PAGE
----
Sea of Stars aims for, well, the stars, but lands somewhere a bit lower. Its charming world and brilliant combat carry much of the adventure. However, when Sea of Stars wants very much to be a narrative-driven game with a big cast of characters, it’s difficult to overlook the story’s shortcomings.
Armored Core 6 is the essence of a soft reboot. It has the unenviable task of drawing newcomers to a niche, sometimes overly challenging series without changing too much of what made fans like it to begin with. The result is a mixed experience that, while it has some shining moments of brilliance, feels a bit loose and never plays to its strengths.
Baldur’s Gate 3 is unforgettable and one of the best experiences I’ve had in games. I may have just finished my lengthy first playthrough, but I’m already eager to delve further and push the boundaries of what’s possible in this exceptional world that Larian created.
Stray Gods is ambitious in its goals, and while the road Summerfall and co. take to reach them is rough and uneven, I won’t be forgetting Grace’s tale anytime soon. It’s a clever format, and the unfulfilled potential makes me excited for future attempts to meld games and theater.
Age of Wonders 4 might be overwhelming at first, but it's brimming with potential and gives you the tools to tell unique stories with your chosen hero. The nearly decade-long gap between releases gave Triumph the chance to polish Age of Wonders 3's weak points and come up with substantial improvements to combat and presentation. The result is one of the best grand strategy games in ages.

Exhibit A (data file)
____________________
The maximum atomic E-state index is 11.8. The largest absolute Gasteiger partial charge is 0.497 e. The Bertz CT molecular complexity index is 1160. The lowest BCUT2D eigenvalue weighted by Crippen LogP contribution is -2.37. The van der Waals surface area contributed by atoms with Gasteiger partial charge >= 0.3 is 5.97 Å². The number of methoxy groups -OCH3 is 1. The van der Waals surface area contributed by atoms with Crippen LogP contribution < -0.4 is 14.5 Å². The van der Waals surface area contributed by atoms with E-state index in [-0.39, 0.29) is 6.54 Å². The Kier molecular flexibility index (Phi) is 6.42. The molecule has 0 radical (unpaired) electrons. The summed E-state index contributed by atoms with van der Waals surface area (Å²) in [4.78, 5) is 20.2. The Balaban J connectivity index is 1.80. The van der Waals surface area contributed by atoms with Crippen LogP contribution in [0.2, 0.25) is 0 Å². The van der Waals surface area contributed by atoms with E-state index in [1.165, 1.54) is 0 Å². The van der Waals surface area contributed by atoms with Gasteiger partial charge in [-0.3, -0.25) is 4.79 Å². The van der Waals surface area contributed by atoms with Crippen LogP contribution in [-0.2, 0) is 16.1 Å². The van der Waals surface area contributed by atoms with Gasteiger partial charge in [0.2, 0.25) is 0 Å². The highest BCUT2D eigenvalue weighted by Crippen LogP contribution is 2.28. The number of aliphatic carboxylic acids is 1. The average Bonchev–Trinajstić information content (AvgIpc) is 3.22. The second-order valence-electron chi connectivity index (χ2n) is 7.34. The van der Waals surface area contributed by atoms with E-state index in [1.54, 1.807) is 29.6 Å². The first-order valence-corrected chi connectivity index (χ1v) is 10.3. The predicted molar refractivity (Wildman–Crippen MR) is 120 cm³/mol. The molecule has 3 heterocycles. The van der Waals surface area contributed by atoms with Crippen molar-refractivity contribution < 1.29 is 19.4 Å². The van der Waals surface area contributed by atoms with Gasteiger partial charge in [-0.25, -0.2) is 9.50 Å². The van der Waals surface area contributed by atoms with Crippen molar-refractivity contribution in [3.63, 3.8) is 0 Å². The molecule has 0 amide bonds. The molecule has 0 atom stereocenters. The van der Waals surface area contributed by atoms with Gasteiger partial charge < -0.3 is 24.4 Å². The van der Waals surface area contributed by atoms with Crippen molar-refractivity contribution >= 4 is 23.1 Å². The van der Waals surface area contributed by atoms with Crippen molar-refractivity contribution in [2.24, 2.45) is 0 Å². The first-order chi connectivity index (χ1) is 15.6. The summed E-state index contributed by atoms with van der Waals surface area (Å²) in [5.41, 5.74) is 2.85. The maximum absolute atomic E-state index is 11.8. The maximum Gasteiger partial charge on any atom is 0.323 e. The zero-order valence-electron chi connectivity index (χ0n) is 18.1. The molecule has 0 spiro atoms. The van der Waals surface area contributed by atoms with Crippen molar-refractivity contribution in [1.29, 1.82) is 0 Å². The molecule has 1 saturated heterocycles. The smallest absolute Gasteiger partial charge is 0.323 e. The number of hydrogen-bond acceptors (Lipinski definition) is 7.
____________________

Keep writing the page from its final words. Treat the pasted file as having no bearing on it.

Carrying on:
Everspace 2 might seem like more of the same, especially thanks to its plodding prologue, but there's more going on here than you see at first glance. There's a stronger sense of place, better story, and more interesting cast that feel like they fulfill the original game's potential. Exploration is better than ever, and while combat hasn't changed too much, the careful balancing act of managing your resources makes every encounter feel fresh and exciting.
Company of Heroes 3 is a splendid and rewarding RTS game. Tense battles, brilliant map design, and streamlined unit management make it easily one of the best in the genre, with the Italian campaign acting as an exciting blueprint for the series’ future. If Relic wants to use Company of Heroes to tell serious and significant stories, though, the team needs to commit to actually doing that beyond just giving them a surface treatment.
Octopath Traveler II does what an excellent sequel should. Instead of breaking new ground left and right, it improves on the original in nearly every way and feels more confident about the stories it tells. There’s still room for improvement in some of its stiffer areas, but Octopath II is a sterling achievement all around.
Bloody Ties is a fun DLC, especially if you enjoyed the side activities in the main game, but it’s hard not to think Dying Light 2’s first expansion could have benefited from a bit more time - even after the delays - to help it live up to its full potential.
Rather than aiming for evolution similar to Bandai’s Tales of Arise, tri-Ace and Square Enix went back in time for Star Ocean: The Divine Force. The result is solid, but The Divine Force had the potential to reach even greater heights and establish an identity for the series as a thoughtful reflection on technology and philosophy. If nothing else, at least it proves Star Ocean is still brimming with possibility and deserves another chance, one that will hopefully be more forward-thinking and give the series a chance to shine at last.